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Discussion Starter · #1 ·
Recently we received an Aster Berkshire that was a bit "under powered." Despite making steam it did not have much for power, speed, or for that matter,

To find the problem(s) it was necessary to break in down to the base units: wicks, fuel flow, exhaust, water pump, cylinders, etc.
A major problem was found with the cylinders, with gasket that were deteriorated and the compression o-rings on the steam tee fittings badly deteriorated, causing severe steam and oil leakage. Made quite the mess under the smokebox, oil everywhere. The passages were also badly clogged with sealant, a reduction from 1/8" ports to >1/32" this meant that there was a full cylinder rebuild in store. The oil was very acidic in nature, possibly due to too much tallow and ate through teh silicon and fluoride o rings in the fittings and glands



The pictures tell the story:
Poor condition of gasket and clogged passage ways that was a major cause of the poor power delivery:

Outline of the crossporting....YOU SHOULD NOT SEE THIS! This is due to overzealous use of sealant and is restricting steam flow to the cylinders. If your kit looks like this when looking down into the ports, disassemble the cylinders and correct it.


http://www.mylargescale.com/1stclass/Charles/TR3 services/Berkcylindexportrgasket.JPG





Cylinder ports are clogged:


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Here is the plug pulled out of the ports



Combine with the bad "O" rings that allowed loss of steam at the tee fittings :

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"O" ring comparisons (Bad on left and right, new OEM replacement in center):


New "O" ring

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The cylinder faces were then wet-lapped with 600 and 1000 grit sandpaper. All of the gasket mating surfaces are lapped as well to rid them of any old gasket material or scratches from the removal of old gaskets, some see it as over kill, but it is good practice, ensures a tight seal without a gasket (static friction), and makes the surface level and easier to assemble. All threaded holes were cleared with a tap to be safe.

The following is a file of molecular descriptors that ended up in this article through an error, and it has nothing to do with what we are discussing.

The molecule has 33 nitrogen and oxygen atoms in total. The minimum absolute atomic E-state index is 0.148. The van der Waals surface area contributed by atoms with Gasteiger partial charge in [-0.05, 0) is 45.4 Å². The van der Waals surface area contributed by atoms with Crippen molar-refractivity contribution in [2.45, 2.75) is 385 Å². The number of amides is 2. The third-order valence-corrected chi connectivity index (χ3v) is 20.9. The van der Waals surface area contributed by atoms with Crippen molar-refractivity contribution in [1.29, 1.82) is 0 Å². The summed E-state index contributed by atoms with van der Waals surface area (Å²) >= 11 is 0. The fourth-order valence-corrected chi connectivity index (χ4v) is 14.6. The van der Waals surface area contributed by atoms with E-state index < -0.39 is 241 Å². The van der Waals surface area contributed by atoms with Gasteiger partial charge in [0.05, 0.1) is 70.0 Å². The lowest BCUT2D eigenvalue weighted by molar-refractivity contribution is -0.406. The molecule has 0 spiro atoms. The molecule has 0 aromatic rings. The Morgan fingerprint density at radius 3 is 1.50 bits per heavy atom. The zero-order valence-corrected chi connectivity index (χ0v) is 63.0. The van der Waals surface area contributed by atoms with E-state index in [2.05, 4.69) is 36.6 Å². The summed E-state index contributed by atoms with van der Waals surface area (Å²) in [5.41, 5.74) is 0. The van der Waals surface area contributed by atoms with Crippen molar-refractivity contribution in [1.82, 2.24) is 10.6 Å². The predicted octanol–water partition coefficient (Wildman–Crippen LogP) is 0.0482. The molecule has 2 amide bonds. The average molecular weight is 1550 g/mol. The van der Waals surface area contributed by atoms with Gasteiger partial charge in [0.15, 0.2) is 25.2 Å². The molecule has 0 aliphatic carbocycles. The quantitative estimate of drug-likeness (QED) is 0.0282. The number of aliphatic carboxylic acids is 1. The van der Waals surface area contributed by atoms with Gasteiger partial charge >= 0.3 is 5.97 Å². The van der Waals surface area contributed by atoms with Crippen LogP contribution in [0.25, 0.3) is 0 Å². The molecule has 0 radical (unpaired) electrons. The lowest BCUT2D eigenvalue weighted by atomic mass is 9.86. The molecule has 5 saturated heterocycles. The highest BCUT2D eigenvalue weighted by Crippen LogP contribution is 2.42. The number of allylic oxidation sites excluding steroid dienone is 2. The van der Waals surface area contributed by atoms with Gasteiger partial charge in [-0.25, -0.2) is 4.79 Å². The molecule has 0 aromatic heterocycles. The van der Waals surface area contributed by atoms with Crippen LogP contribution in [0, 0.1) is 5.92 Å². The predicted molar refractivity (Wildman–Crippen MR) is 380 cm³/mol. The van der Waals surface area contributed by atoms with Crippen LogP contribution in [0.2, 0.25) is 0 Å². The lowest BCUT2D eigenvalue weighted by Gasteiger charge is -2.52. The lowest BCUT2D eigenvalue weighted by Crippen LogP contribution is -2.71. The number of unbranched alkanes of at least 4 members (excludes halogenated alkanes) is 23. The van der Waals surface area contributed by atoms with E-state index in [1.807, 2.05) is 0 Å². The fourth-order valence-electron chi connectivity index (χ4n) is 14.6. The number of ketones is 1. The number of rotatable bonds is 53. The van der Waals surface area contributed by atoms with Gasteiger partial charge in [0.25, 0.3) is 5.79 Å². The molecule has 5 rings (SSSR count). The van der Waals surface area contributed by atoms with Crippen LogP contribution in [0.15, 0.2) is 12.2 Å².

New gaskets were applied using a thin film of non-rtv sealant (OEM Aster works very well for this, no acetic acid or other heat reactive chemicals to worry about) impregnated into them. The easiest way to do this is to use a dab on your thumb and forefinger and pat the sealant into the gasket, working your way around until the gasket is saturated. carefully lay the gasket on the part and assemble. No excess mess, just wipe the little bit of overlap from the outside of the part and you are done.


Photos of the gasket impregnating technique:




Here is the gasket laid atop the crossport plate:




Wiping the overlap from the outside faces:






On to the track for a steam test:

Drain cocks




Running well on the straight:



About two days worth of work and the engine is as good as new. Tomorrow is the shakedown run with a long haul freight.


Back to the shop for the next locomotive, an Accucraft GS4 (demonstrator model) then onto the test track again!
 

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Geez.
I saw the title, thought BL had turned the old Triumph TR-3 production line into restoring BR steam locos.
 

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Discussion Starter · #7 ·
Reminds me of Inspector Morse....


For us similiar to the GS4 v.5 with a smph of 200 we strive for performance for the money ( Power train 2006 Subaru WRX STI 4.2sec 0-60 and 12.6 sec 1/4 mile and rally speed of 156 mph rev limiter on stock setup) but really enjoy the classic looks of vintage auto (maybe one day...)